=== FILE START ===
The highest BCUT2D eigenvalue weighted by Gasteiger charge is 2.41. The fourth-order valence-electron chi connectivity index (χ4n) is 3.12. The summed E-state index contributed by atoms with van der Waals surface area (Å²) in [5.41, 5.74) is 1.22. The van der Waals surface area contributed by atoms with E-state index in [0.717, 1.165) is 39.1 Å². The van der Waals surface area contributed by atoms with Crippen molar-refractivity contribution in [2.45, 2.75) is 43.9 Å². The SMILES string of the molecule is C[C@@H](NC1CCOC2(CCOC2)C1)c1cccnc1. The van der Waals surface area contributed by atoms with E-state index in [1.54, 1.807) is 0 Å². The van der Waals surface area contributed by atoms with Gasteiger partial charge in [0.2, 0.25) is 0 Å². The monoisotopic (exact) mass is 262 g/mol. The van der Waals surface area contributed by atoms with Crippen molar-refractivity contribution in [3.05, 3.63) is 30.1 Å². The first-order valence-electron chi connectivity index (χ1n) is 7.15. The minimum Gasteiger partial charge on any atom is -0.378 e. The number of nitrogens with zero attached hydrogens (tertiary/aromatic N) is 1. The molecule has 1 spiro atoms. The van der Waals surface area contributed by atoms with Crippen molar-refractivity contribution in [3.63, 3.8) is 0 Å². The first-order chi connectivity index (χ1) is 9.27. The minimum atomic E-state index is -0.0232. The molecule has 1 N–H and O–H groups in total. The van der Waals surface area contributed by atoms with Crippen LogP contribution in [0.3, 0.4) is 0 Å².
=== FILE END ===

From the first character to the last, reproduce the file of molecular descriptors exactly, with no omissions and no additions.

The highest BCUT2D eigenvalue weighted by Gasteiger charge is 2.41. The fourth-order valence-electron chi connectivity index (χ4n) is 3.12. The summed E-state index contributed by atoms with van der Waals surface area (Å²) in [5.41, 5.74) is 1.22. The van der Waals surface area contributed by atoms with E-state index in [0.717, 1.165) is 39.1 Å². The van der Waals surface area contributed by atoms with Crippen molar-refractivity contribution in [2.45, 2.75) is 43.9 Å². The SMILES string of the molecule is C[C@@H](NC1CCOC2(CCOC2)C1)c1cccnc1. The van der Waals surface area contributed by atoms with E-state index in [1.54, 1.807) is 0 Å². The van der Waals surface area contributed by atoms with Gasteiger partial charge in [0.2, 0.25) is 0 Å². The monoisotopic (exact) mass is 262 g/mol. The van der Waals surface area contributed by atoms with Crippen molar-refractivity contribution in [3.05, 3.63) is 30.1 Å². The first-order valence-electron chi connectivity index (χ1n) is 7.15. The minimum Gasteiger partial charge on any atom is -0.378 e. The number of nitrogens with zero attached hydrogens (tertiary/aromatic N) is 1. The molecule has 1 spiro atoms. The van der Waals surface area contributed by atoms with Crippen molar-refractivity contribution in [3.63, 3.8) is 0 Å². The first-order chi connectivity index (χ1) is 9.27. The minimum atomic E-state index is -0.0232. The molecule has 1 N–H and O–H groups in total. The van der Waals surface area contributed by atoms with Crippen LogP contribution in [0.3, 0.4) is 0 Å².